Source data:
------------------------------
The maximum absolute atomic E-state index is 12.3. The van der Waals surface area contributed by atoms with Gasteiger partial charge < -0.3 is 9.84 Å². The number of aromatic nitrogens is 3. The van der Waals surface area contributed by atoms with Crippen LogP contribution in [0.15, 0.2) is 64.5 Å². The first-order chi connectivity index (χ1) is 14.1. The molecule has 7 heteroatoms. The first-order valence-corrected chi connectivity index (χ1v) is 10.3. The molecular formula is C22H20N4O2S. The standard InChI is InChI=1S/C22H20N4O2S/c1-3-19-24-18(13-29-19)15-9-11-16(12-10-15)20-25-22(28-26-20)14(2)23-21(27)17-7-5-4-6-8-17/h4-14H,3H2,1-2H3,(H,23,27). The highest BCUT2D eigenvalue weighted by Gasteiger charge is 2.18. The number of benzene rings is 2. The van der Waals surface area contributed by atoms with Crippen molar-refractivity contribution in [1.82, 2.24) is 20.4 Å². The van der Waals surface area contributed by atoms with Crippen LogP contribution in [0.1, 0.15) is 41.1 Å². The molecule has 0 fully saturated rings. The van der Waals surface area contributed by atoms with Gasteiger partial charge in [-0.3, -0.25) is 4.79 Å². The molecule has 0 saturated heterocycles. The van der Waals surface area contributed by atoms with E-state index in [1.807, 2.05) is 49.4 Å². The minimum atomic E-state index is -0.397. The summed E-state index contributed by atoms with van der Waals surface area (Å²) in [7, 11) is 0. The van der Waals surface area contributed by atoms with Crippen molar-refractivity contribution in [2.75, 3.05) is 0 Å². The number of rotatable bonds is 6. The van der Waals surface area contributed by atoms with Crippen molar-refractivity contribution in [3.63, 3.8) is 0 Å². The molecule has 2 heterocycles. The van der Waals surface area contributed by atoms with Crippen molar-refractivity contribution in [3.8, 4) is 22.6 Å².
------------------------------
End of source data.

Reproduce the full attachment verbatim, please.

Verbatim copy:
The maximum absolute atomic E-state index is 12.3. The van der Waals surface area contributed by atoms with Gasteiger partial charge < -0.3 is 9.84 Å². The number of aromatic nitrogens is 3. The van der Waals surface area contributed by atoms with Crippen LogP contribution in [0.15, 0.2) is 64.5 Å². The first-order chi connectivity index (χ1) is 14.1. The molecule has 7 heteroatoms. The first-order valence-corrected chi connectivity index (χ1v) is 10.3. The molecular formula is C22H20N4O2S. The standard InChI is InChI=1S/C22H20N4O2S/c1-3-19-24-18(13-29-19)15-9-11-16(12-10-15)20-25-22(28-26-20)14(2)23-21(27)17-7-5-4-6-8-17/h4-14H,3H2,1-2H3,(H,23,27). The highest BCUT2D eigenvalue weighted by Gasteiger charge is 2.18. The number of benzene rings is 2. The van der Waals surface area contributed by atoms with Crippen molar-refractivity contribution in [1.82, 2.24) is 20.4 Å². The van der Waals surface area contributed by atoms with Crippen LogP contribution in [0.1, 0.15) is 41.1 Å². The molecule has 0 fully saturated rings. The van der Waals surface area contributed by atoms with Gasteiger partial charge in [-0.3, -0.25) is 4.79 Å². The molecule has 0 saturated heterocycles. The van der Waals surface area contributed by atoms with E-state index in [1.807, 2.05) is 49.4 Å². The minimum atomic E-state index is -0.397. The summed E-state index contributed by atoms with van der Waals surface area (Å²) in [7, 11) is 0. The van der Waals surface area contributed by atoms with Crippen molar-refractivity contribution in [2.75, 3.05) is 0 Å². The number of rotatable bonds is 6. The van der Waals surface area contributed by atoms with Crippen molar-refractivity contribution in [3.63, 3.8) is 0 Å². The molecule has 2 heterocycles. The van der Waals surface area contributed by atoms with Crippen molar-refractivity contribution in [3.8, 4) is 22.6 Å².